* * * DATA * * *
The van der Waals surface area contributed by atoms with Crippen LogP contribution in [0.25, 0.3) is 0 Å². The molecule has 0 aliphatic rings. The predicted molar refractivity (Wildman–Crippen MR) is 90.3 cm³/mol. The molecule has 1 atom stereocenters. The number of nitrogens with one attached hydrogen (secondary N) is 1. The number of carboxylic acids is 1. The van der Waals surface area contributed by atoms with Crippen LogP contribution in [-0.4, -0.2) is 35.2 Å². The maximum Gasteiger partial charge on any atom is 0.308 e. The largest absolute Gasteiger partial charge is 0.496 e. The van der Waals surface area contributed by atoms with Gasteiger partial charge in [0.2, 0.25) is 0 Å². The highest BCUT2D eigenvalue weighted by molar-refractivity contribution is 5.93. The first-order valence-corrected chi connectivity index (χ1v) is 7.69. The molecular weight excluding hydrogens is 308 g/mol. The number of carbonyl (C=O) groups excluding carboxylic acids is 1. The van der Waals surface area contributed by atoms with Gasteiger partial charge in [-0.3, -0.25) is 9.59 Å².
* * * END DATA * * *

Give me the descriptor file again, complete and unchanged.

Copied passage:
The van der Waals surface area contributed by atoms with Crippen LogP contribution in [0.25, 0.3) is 0 Å². The molecule has 0 aliphatic rings. The predicted molar refractivity (Wildman–Crippen MR) is 90.3 cm³/mol. The molecule has 1 atom stereocenters. The number of nitrogens with one attached hydrogen (secondary N) is 1. The number of carboxylic acids is 1. The van der Waals surface area contributed by atoms with Crippen LogP contribution in [-0.4, -0.2) is 35.2 Å². The maximum Gasteiger partial charge on any atom is 0.308 e. The largest absolute Gasteiger partial charge is 0.496 e. The van der Waals surface area contributed by atoms with Gasteiger partial charge in [0.2, 0.25) is 0 Å². The highest BCUT2D eigenvalue weighted by molar-refractivity contribution is 5.93. The first-order valence-corrected chi connectivity index (χ1v) is 7.69. The molecular weight excluding hydrogens is 308 g/mol. The number of carbonyl (C=O) groups excluding carboxylic acids is 1. The van der Waals surface area contributed by atoms with Gasteiger partial charge in [-0.3, -0.25) is 9.59 Å².